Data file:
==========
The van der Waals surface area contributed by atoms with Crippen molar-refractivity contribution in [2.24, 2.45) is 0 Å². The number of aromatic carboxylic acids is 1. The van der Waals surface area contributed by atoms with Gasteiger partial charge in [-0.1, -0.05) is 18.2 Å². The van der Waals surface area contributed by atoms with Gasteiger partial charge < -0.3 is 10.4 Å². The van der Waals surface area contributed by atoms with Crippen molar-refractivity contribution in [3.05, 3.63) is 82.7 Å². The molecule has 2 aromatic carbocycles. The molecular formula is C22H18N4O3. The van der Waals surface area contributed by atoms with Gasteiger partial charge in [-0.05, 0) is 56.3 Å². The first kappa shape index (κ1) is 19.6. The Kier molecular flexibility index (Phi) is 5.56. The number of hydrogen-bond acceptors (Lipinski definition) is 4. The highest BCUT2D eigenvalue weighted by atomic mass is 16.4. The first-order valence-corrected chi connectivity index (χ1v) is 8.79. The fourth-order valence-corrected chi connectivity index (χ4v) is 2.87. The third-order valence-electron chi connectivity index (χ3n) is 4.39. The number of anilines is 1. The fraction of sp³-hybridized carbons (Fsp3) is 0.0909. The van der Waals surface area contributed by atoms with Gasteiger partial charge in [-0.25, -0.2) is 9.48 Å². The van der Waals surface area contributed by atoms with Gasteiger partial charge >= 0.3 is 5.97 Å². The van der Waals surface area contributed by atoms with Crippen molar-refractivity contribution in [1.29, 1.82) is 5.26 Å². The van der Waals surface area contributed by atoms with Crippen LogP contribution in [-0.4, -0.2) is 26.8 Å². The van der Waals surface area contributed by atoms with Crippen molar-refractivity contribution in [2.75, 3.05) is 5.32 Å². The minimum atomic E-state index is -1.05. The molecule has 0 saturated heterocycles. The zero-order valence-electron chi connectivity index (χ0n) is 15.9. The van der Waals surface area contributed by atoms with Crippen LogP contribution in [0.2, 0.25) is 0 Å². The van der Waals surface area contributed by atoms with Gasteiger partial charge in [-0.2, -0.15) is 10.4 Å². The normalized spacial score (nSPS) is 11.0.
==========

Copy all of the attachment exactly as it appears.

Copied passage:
The van der Waals surface area contributed by atoms with Crippen molar-refractivity contribution in [2.24, 2.45) is 0 Å². The number of aromatic carboxylic acids is 1. The van der Waals surface area contributed by atoms with Gasteiger partial charge in [-0.1, -0.05) is 18.2 Å². The van der Waals surface area contributed by atoms with Gasteiger partial charge < -0.3 is 10.4 Å². The van der Waals surface area contributed by atoms with Crippen molar-refractivity contribution in [3.05, 3.63) is 82.7 Å². The molecule has 2 aromatic carbocycles. The molecular formula is C22H18N4O3. The van der Waals surface area contributed by atoms with Gasteiger partial charge in [-0.05, 0) is 56.3 Å². The first kappa shape index (κ1) is 19.6. The Kier molecular flexibility index (Phi) is 5.56. The number of hydrogen-bond acceptors (Lipinski definition) is 4. The highest BCUT2D eigenvalue weighted by atomic mass is 16.4. The first-order valence-corrected chi connectivity index (χ1v) is 8.79. The fourth-order valence-corrected chi connectivity index (χ4v) is 2.87. The third-order valence-electron chi connectivity index (χ3n) is 4.39. The number of anilines is 1. The fraction of sp³-hybridized carbons (Fsp3) is 0.0909. The van der Waals surface area contributed by atoms with Gasteiger partial charge in [-0.25, -0.2) is 9.48 Å². The van der Waals surface area contributed by atoms with Gasteiger partial charge >= 0.3 is 5.97 Å². The van der Waals surface area contributed by atoms with Crippen molar-refractivity contribution in [1.29, 1.82) is 5.26 Å². The van der Waals surface area contributed by atoms with Crippen LogP contribution in [-0.4, -0.2) is 26.8 Å². The van der Waals surface area contributed by atoms with Crippen molar-refractivity contribution in [2.75, 3.05) is 5.32 Å². The minimum atomic E-state index is -1.05. The molecule has 0 saturated heterocycles. The zero-order valence-electron chi connectivity index (χ0n) is 15.9. The van der Waals surface area contributed by atoms with Crippen LogP contribution in [0.2, 0.25) is 0 Å². The van der Waals surface area contributed by atoms with Gasteiger partial charge in [-0.2, -0.15) is 10.4 Å². The normalized spacial score (nSPS) is 11.0.